It's been some time since the number of languages required by the European Medicines Agency (EMA) for centralized marketing authorization in Europe settled at 24 - covering the EU official languages plus Icelandic and Norwegian.
The set of official EU languages is now bound to grow as well as the number of languages in which medicinal product information needs to be submitted as part of the single application procedure that is valid in all EU and EEA-EFTA states (Iceland, Liechtenstein and Norway).
On 30 June 2011, the EU closed accession negotiations with Croatia. Following the ratification procedure of the Accession Treaty, accession is now foreseen for 1 July 2013.
As a rule, Marketing Authorization Holders (MAHs) are legally obliged to provide translations of the product information in any new official language as of the date of accession. With around 800 centrally authorized products for both human and veterinary use in place at the moment, the clock is already ticking for any company using the centralized procedure for marketing in the EU.
Or to quote EMA, "...MAHs are strongly encouraged to initiate translation activities [into Croatian] as early as possible and to participate actively in this process in order to avoid difficulties in marketing these products during the post-accession period."
Pre-accession Preparation (is Better than Cure)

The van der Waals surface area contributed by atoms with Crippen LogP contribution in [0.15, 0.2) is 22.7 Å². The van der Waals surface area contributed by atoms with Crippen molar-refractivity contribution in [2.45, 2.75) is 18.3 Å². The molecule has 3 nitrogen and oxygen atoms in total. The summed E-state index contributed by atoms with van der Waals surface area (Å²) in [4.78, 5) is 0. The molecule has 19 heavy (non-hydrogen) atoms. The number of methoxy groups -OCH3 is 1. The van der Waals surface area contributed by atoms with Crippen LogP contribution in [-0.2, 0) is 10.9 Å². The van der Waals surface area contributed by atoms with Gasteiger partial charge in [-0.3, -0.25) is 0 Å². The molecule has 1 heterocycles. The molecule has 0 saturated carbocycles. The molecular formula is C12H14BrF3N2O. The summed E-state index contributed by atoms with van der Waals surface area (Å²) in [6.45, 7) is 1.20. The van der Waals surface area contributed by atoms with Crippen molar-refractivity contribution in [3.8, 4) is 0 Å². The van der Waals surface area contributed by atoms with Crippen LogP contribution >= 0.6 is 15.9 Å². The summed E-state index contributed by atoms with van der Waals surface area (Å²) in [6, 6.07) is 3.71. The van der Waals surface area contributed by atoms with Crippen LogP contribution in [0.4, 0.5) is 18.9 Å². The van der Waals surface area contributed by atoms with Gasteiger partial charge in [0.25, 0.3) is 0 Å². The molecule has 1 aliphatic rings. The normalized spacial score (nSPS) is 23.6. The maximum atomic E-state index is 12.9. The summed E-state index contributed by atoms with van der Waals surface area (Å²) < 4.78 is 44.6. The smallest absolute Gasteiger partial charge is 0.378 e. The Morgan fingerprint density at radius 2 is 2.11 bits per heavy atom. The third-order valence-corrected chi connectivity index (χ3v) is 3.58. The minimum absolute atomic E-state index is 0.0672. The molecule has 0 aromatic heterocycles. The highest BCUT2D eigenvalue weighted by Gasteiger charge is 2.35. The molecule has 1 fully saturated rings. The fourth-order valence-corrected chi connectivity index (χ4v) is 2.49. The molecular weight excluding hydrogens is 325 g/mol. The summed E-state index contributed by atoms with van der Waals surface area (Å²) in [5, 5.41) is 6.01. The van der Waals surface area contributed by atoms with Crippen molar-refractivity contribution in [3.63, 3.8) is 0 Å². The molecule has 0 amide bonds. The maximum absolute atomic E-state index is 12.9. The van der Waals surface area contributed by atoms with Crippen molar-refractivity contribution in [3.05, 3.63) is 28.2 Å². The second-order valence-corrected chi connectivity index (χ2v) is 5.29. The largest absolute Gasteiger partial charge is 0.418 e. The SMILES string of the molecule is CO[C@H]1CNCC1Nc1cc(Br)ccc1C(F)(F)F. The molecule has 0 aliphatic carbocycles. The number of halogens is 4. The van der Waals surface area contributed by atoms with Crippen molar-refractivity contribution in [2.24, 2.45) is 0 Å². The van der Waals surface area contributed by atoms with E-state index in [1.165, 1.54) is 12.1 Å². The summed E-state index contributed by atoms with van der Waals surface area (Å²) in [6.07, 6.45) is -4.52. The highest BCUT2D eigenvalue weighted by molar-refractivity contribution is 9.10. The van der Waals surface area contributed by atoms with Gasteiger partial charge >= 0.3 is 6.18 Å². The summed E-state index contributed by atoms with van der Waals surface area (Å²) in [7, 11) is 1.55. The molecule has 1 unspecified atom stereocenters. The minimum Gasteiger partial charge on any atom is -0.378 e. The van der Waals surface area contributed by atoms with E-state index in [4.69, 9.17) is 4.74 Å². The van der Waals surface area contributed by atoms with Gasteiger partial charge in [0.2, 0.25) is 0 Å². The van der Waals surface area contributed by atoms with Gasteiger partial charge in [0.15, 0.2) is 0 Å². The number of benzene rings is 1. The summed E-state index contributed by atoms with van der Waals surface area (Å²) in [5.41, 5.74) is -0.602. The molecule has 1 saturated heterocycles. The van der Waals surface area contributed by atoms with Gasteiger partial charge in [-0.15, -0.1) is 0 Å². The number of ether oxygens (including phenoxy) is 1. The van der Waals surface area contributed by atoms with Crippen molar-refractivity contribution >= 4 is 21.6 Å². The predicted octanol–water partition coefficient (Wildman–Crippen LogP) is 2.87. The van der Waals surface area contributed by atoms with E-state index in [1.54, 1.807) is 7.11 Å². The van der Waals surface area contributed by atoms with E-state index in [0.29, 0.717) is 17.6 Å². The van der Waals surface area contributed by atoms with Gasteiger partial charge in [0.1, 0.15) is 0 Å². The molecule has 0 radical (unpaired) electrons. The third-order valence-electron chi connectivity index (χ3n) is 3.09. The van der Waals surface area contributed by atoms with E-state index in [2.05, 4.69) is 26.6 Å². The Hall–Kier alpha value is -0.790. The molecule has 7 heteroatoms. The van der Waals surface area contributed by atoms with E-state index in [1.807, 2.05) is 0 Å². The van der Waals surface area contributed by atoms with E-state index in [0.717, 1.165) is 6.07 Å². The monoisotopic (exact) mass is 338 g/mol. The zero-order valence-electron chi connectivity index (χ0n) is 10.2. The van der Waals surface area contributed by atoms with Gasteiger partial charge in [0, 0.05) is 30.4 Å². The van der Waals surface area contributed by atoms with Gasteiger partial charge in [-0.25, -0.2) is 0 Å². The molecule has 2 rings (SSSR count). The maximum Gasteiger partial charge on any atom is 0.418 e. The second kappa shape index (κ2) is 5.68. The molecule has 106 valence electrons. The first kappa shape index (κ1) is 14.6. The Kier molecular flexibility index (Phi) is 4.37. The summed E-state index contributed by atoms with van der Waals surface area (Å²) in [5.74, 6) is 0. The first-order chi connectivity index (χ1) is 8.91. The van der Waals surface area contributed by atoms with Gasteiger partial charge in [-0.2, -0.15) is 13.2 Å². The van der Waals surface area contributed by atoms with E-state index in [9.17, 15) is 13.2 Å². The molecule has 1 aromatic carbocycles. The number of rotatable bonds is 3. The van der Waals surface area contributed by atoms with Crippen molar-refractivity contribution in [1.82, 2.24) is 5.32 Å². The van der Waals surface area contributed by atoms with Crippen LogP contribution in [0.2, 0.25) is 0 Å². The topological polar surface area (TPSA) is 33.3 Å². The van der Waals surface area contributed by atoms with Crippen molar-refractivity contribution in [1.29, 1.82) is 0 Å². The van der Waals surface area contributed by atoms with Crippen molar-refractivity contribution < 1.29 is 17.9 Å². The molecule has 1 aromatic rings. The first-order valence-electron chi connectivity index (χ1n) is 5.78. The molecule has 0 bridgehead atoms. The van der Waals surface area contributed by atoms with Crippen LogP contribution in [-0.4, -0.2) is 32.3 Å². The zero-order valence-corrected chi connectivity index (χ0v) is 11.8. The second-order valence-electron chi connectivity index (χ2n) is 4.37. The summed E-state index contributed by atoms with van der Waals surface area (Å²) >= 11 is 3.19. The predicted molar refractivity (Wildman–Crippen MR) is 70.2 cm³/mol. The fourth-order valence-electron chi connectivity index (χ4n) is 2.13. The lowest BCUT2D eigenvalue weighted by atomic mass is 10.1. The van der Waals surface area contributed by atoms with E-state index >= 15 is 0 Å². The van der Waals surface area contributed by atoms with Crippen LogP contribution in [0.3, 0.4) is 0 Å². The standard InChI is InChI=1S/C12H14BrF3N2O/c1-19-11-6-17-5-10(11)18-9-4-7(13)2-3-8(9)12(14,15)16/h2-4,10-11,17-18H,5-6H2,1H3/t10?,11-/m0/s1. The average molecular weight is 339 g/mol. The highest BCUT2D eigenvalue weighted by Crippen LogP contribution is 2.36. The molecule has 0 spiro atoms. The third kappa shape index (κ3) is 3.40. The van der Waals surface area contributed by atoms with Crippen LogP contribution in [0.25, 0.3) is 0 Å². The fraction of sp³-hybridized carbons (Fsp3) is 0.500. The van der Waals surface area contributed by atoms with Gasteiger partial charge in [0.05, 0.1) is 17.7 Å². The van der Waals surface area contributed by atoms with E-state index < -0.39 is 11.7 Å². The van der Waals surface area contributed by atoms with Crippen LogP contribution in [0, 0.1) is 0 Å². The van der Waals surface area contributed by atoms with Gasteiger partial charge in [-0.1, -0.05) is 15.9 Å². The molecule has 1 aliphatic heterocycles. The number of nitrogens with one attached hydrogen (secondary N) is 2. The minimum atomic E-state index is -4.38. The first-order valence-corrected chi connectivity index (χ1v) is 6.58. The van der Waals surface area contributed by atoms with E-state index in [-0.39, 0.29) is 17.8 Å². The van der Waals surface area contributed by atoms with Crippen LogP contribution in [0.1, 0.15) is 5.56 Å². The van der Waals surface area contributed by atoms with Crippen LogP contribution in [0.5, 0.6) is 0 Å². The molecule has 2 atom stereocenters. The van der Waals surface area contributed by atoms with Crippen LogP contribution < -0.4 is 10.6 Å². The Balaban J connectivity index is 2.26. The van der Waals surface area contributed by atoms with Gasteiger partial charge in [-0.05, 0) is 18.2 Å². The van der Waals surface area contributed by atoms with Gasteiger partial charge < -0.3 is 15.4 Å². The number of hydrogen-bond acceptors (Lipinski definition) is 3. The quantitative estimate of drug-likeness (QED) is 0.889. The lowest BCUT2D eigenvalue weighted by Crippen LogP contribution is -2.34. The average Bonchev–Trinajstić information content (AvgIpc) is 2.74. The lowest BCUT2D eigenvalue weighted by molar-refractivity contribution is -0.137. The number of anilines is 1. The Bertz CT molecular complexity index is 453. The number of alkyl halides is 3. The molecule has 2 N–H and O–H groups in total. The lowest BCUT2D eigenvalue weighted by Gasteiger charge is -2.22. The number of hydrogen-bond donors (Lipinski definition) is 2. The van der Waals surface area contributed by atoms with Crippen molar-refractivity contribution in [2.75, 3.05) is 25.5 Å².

The EMA has been taking steps to set the stage for the eventual accession by launching The Instrument for Pre-accession Assistance (IPA) programme back in 2009. Its aim is to support the participation of the 9 beneficiary countries, including Croatia, Iceland, Serbia and Turkey, in the activities of the European Medicines Agency, in preparation for these countries' future collaboration in the EU regulatory network.
Specifically for Croatia, which has long been mentioned as the most imminent candidate to join after Bulgaria and Romania became EU members in 2007, the Agency started a pre-accession linguistic checking process for product information in the Croatian language as early as January 2011. Its objective is to prevent regulators and pharma companies having to scramble to produce required Croatian translations for centrally authorized medicines around the time of actual accession in 2013.
This voluntary pre-accession checking procedure applies to Annex I, II, III and IV, if applicable, and has been set up in cooperation with the Croatian National Competent Authorities (NCA). The timeline for the checking of translations is 80 days.
Keeping the Linguistic Checking Process in Check
As part of this procedure, a full set of Product Information Annexes (i.e. including all SmPC, Labeling and Package Leaflet texts for all strengths and pharmaceutical forms), is submitted by MAHs to EMA in Croatian, along with the English language versions for reference.
The materials for different strengths of the same pharmaceutical form may be submitted in one document (the complete set of Annexes needs to be presented sequentially in the document), and different pack-sizes of the same strength can be presented in one labeling document. However, for the eventual official submission to EMA AFTER enlargement, translations will have to be provided in the same form as the approved English reference text, with Annexes separated according to the different presentations, etc.